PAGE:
The Interdisciplinary Research Centre on Ageing has established links with Canada, Sweden, Australia and Germany. The international reputation of Swansea’s research in this field was strengthened earlier this month, with Professor Phillips, Dr Sarah Hillcoat-Nallétamby and Andrew Dunning giving presentations at the Sixth European Congress of the International Association of Gerontology and Geriatrics, held in St Petersburg, Russia.
Professor Phillips was also recently elected Secretary of the Association’s European Region, with responsibility for its Social Science and Behavioural section.
For further information about the School of Human Sciences at Swansea University visit http://www.swansea.ac.uk/human_sciences/.
Bethan Evans | alfa
Fingerprints of quantum entanglement
16.02.2018 | University of Vienna
Simple in the Cloud: The digitalization of brownfield systems made easy
07.02.2018 | Deutsches Forschungszentrum für Künstliche Intelligenz GmbH, DFKI
Breakthrough provides a new concept of the design of molecular motors, sensors and electricity generators at nanoscale
Researchers from the Institute of Organic Chemistry and Biochemistry of the CAS (IOCB Prague), Institute of Physics of the CAS (IP CAS) and Palacký University...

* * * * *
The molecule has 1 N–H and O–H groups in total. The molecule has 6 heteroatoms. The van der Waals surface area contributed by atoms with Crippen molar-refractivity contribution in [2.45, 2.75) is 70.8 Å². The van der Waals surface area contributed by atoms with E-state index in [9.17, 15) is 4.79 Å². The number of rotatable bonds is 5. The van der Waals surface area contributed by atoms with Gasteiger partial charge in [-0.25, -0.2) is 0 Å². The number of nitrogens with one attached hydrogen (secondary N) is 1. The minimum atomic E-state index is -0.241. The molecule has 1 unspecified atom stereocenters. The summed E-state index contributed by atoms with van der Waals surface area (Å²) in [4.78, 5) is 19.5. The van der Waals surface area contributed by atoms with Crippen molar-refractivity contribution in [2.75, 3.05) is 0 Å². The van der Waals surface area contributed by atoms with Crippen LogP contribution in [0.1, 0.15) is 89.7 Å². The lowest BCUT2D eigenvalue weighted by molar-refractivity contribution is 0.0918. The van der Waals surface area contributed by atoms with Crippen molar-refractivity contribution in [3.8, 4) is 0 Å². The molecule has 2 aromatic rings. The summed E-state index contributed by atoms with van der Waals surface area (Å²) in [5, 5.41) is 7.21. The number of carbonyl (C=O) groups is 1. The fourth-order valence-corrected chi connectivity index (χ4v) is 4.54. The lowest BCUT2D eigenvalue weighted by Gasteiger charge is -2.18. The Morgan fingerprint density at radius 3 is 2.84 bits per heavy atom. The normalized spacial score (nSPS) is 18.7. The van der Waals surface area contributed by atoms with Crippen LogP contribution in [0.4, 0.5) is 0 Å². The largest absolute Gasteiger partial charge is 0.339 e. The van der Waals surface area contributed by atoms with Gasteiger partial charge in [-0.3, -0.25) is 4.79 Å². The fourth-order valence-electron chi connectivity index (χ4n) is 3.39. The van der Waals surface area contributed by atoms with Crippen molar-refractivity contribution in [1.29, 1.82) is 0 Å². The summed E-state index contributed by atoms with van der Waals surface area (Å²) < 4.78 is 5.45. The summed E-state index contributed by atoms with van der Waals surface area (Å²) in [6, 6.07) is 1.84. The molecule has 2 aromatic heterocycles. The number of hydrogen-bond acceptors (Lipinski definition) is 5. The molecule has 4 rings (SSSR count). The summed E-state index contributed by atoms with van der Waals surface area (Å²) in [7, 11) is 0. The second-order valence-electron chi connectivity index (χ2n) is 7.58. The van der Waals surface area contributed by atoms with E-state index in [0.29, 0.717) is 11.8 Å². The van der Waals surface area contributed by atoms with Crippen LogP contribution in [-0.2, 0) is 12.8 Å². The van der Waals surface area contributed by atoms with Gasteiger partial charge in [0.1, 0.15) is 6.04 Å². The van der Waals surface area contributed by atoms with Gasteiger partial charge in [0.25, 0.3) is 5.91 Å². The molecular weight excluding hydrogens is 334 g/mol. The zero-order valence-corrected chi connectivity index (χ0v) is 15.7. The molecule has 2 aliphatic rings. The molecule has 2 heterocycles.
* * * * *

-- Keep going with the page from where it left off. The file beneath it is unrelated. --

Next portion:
For photographers and scientists, lenses are lifesavers. They reflect and refract light, making possible the imaging systems that drive discovery through the microscope and preserve history through cameras.
But today's glass-based lenses are bulky and resist miniaturization. Next-generation technologies, such as ultrathin cameras or tiny microscopes, require...
Scientists from the University of Zurich have succeeded for the first time in tracking individual stem cells and their neuronal progeny over months within the intact adult brain. This study sheds light on how new neurons are produced throughout life.
The generation of new nerve cells was once thought to taper off at the end of embryonic development. However, recent research has shown that the adult brain...
Theoretical physicists propose to use negative interference to control heat flow in quantum devices. Study published in Physical Review Letters
Quantum computer parts are sensitive and need to be cooled to very low temperatures. Their tiny size makes them particularly susceptible to a temperature...
Let’s say the armrest is broken in your vintage car. As things stand, you would need a lot of luck and persistence to find the right spare part. But in the world of Industrie 4.0 and production with batch sizes of one, you can simply scan the armrest and print it out. This is made possible by the first ever 3D scanner capable of working autonomously and in real time. The autonomous scanning system will be on display at the Hannover Messe Preview on February 6 and at the Hannover Messe proper from April 23 to 27, 2018 (Hall 6, Booth A30).
Part of the charm of vintage cars is that they stopped making them long ago, so it is special when you do see one out on the roads. If something breaks or...
15.02.2018 | Event News
13.02.2018 | Event News
12.02.2018 | Event News
16.02.2018 | Information Technology
16.02.2018 | Health and Medicine
16.02.2018 | Physics and Astronomy